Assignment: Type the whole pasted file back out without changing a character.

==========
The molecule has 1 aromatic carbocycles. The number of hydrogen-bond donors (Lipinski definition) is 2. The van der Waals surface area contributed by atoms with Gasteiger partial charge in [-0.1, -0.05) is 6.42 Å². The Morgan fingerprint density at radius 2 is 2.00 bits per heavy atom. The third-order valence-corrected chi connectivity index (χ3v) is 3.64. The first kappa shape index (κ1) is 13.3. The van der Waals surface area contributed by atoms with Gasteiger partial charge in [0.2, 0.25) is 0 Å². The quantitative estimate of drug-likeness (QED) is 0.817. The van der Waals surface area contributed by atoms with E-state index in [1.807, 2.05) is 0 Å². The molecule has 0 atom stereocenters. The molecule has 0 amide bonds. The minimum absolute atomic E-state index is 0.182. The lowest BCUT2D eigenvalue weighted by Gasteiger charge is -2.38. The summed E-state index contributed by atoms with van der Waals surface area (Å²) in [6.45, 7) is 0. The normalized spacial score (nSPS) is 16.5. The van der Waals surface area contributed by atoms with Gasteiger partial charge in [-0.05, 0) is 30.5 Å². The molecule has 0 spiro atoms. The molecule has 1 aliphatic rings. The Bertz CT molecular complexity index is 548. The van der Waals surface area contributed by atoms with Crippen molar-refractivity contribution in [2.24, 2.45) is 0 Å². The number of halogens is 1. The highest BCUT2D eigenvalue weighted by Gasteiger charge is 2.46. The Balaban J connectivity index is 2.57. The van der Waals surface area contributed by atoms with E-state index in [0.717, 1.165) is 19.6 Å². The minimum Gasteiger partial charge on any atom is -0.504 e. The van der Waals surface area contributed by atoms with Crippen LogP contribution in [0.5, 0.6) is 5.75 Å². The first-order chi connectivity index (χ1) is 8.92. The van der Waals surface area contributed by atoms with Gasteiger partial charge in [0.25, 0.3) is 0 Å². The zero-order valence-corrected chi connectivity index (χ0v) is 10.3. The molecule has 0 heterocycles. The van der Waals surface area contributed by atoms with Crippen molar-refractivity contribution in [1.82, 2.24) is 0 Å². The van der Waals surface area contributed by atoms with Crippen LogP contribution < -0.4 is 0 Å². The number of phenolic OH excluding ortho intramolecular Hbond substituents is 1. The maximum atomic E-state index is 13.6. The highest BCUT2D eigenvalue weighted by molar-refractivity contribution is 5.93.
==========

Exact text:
The molecule has 1 aromatic carbocycles. The number of hydrogen-bond donors (Lipinski definition) is 2. The van der Waals surface area contributed by atoms with Gasteiger partial charge in [-0.1, -0.05) is 6.42 Å². The Morgan fingerprint density at radius 2 is 2.00 bits per heavy atom. The third-order valence-corrected chi connectivity index (χ3v) is 3.64. The first kappa shape index (κ1) is 13.3. The van der Waals surface area contributed by atoms with Gasteiger partial charge in [0.2, 0.25) is 0 Å². The quantitative estimate of drug-likeness (QED) is 0.817. The van der Waals surface area contributed by atoms with E-state index in [1.807, 2.05) is 0 Å². The molecule has 0 atom stereocenters. The molecule has 0 amide bonds. The minimum absolute atomic E-state index is 0.182. The lowest BCUT2D eigenvalue weighted by Gasteiger charge is -2.38. The summed E-state index contributed by atoms with van der Waals surface area (Å²) in [6.45, 7) is 0. The normalized spacial score (nSPS) is 16.5. The van der Waals surface area contributed by atoms with Gasteiger partial charge in [-0.05, 0) is 30.5 Å². The molecule has 0 spiro atoms. The molecule has 1 aliphatic rings. The Bertz CT molecular complexity index is 548. The van der Waals surface area contributed by atoms with Crippen molar-refractivity contribution in [2.24, 2.45) is 0 Å². The number of halogens is 1. The highest BCUT2D eigenvalue weighted by Gasteiger charge is 2.46. The Balaban J connectivity index is 2.57. The van der Waals surface area contributed by atoms with E-state index in [0.717, 1.165) is 19.6 Å². The minimum Gasteiger partial charge on any atom is -0.504 e. The van der Waals surface area contributed by atoms with Crippen LogP contribution in [0.5, 0.6) is 5.75 Å². The first-order chi connectivity index (χ1) is 8.92. The van der Waals surface area contributed by atoms with Gasteiger partial charge in [0.25, 0.3) is 0 Å². The zero-order valence-corrected chi connectivity index (χ0v) is 10.3. The molecule has 0 heterocycles. The van der Waals surface area contributed by atoms with Crippen molar-refractivity contribution in [1.82, 2.24) is 0 Å². The van der Waals surface area contributed by atoms with Crippen LogP contribution < -0.4 is 0 Å². The number of phenolic OH excluding ortho intramolecular Hbond substituents is 1. The maximum atomic E-state index is 13.6. The highest BCUT2D eigenvalue weighted by molar-refractivity contribution is 5.93.